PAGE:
About: Katrina Posner

I'm an assistant conservator in the Decorative Arts and Sculpture Conservation lab at the J. Paul Getty Museum. While I work on the Getty's collections both in and out-of-doors, in the summer I concentrate on the maintenance of the outdoor sculpture collection. My colleagues and I have written a publication about the preparation and installation of this collection. In summer 2012 I will be working on the installation of an indoor exhibition, Messerschmidt and Modernity.

Posts by Katrina

Posted in Behind the Scenes, Conservation, J. Paul Getty Museum, Sculpture and Decorative Arts

Conservation Comes Outdoors for Henry Moore’s “Bronze Form”

What's behind that tent? Henry Moore's Bronze Form is being conserved in situ at the Getty Center

What’s inside this tent? Henry Moore’s monumental sculpture Bronze Form 5/6—normally the first artwork visitors see when arriving at the Getty Center—is undergoing a conservation treatment behind a rather mysterious-looking safety screen. My colleagues and I will be working on… More»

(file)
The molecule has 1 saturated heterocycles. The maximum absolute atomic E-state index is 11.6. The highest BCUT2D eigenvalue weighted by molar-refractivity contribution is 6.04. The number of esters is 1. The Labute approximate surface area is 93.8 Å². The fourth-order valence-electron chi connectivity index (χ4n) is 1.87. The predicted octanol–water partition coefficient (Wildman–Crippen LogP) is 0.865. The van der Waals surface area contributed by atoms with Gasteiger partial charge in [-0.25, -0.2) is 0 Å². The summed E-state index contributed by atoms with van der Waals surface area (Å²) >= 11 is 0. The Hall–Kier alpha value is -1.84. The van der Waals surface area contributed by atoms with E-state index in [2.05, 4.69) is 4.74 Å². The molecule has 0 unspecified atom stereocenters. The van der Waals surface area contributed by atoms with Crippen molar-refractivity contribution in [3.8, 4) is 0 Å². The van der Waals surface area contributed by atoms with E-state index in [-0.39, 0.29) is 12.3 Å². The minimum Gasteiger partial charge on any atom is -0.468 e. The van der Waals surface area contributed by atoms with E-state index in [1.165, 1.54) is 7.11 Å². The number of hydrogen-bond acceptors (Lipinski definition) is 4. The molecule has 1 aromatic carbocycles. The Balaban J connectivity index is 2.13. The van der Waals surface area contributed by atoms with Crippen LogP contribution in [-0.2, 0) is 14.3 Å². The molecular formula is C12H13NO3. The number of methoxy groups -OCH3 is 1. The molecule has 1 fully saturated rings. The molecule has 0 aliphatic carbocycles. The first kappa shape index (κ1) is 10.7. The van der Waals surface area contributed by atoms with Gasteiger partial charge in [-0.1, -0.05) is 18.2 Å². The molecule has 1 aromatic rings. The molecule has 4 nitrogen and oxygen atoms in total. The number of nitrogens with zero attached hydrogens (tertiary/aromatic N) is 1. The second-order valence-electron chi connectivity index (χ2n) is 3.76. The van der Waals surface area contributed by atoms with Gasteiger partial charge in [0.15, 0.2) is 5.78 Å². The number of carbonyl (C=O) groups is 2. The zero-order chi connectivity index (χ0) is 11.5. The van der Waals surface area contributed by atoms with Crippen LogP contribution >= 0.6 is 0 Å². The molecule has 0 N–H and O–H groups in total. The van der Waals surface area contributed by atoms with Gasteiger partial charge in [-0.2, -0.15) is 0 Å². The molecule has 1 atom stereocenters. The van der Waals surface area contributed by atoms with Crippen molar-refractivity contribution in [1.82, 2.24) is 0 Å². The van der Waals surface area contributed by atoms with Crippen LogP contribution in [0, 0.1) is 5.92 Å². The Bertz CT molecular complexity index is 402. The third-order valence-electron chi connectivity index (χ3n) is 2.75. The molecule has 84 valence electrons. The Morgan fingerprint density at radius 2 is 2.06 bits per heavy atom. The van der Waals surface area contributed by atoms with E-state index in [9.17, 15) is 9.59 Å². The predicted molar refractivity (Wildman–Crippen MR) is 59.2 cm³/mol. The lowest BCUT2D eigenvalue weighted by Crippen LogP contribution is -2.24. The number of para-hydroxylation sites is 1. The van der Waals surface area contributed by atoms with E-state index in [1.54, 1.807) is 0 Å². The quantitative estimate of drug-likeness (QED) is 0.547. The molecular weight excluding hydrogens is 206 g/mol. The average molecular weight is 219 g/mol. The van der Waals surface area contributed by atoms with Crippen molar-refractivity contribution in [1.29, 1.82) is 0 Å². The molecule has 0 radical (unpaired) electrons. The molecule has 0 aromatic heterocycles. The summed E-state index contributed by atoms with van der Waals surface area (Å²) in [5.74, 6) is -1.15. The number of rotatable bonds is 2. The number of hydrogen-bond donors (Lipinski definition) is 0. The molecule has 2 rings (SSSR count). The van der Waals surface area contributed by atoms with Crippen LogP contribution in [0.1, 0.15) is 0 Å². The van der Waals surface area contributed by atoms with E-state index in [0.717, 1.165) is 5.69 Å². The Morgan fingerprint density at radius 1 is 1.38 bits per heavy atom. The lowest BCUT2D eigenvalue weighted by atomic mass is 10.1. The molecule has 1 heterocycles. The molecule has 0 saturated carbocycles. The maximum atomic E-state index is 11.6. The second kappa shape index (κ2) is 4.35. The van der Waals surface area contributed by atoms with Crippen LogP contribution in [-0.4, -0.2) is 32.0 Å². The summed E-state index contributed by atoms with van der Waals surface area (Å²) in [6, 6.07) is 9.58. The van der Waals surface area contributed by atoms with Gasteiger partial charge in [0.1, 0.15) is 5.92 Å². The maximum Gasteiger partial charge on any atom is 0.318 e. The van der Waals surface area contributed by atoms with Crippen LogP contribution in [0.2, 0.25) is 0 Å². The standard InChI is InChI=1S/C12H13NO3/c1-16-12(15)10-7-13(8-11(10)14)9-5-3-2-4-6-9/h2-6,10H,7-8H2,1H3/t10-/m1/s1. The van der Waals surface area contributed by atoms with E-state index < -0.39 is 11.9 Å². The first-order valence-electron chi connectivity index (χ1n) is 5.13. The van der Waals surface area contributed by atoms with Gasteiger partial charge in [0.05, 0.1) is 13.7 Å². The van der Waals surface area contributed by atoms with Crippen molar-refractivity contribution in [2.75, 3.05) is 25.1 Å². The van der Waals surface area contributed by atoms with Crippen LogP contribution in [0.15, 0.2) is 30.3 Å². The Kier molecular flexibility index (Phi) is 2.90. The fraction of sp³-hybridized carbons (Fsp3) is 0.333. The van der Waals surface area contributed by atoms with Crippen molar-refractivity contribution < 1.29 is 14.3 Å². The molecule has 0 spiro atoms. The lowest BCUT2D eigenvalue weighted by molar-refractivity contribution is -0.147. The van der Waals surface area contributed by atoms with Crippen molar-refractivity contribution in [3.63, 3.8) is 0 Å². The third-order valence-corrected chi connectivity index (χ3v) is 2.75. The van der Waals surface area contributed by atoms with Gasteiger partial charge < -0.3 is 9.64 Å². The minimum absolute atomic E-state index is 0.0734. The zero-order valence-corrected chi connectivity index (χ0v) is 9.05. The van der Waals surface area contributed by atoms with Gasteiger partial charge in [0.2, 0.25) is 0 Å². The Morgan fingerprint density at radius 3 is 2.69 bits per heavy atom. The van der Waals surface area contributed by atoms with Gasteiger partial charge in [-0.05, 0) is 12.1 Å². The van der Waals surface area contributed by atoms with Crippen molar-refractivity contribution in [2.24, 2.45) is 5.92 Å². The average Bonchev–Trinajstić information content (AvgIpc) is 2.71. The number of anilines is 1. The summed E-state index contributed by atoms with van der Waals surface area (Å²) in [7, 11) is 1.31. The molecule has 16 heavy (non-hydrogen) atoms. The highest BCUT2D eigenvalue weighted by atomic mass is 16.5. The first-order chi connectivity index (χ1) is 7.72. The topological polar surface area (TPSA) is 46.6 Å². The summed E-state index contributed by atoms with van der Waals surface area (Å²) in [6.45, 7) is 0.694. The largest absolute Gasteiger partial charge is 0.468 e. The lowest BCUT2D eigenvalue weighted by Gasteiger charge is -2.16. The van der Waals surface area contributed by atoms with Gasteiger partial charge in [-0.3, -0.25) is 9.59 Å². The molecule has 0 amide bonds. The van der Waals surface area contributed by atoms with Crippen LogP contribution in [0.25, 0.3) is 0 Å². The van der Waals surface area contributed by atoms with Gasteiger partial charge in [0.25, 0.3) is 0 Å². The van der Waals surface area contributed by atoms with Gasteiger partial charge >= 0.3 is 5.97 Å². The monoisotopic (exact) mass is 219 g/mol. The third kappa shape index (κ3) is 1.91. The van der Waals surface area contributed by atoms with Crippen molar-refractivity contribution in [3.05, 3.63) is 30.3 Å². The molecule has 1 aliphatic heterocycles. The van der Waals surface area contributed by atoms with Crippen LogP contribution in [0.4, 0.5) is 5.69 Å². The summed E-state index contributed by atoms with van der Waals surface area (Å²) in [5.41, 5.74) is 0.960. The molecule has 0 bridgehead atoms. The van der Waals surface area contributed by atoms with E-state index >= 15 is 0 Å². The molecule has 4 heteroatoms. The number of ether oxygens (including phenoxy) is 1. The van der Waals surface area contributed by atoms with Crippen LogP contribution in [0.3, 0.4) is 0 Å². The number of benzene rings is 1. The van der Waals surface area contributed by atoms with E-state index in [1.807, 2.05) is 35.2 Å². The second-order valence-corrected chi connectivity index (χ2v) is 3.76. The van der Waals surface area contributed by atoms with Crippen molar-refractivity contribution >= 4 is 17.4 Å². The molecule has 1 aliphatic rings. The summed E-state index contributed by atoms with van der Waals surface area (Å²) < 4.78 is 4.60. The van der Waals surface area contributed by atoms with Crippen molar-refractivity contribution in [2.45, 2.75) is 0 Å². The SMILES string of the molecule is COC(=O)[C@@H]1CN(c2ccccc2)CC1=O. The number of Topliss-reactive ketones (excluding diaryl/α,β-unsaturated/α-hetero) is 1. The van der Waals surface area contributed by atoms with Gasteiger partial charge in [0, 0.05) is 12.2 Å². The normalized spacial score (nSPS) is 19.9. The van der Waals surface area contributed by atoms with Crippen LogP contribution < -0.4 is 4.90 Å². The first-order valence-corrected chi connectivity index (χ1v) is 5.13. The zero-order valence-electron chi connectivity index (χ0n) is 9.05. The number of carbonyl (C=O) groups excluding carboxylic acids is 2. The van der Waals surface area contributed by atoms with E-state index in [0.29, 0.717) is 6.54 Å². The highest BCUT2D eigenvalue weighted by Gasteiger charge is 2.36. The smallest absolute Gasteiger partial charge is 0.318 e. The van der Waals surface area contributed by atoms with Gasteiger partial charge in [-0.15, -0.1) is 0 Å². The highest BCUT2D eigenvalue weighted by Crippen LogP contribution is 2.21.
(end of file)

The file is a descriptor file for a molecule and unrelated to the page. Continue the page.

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      ROSE

      This milky pink boomed into popularity because of a marketing ploy, a mistress, and its ambiguous origins.

      In an effort to compete with the renowned Meissen porcelain factory, the French Sèvres manufactory recruited the glamorous Madame de Pompadour (mistress to King Louis XV). Like a smart sponsorship deal, Sèvres gave her all the porcelain she requested. 

      Introduced in 1757, this rich pink exploded on the scene thanks to favoritism by Madame Pompadour herself. 

      The glaze itself had a weird history. To the Europeans it looked Chinese, and to the Chinese it was European. It was made based on a secret 17th-century glassmaker’s technique, involving mixing glass with flecks of gold.

      For more on colors and their often surprising histories, check out The Brilliant History of Color in Art.

      12/19/14

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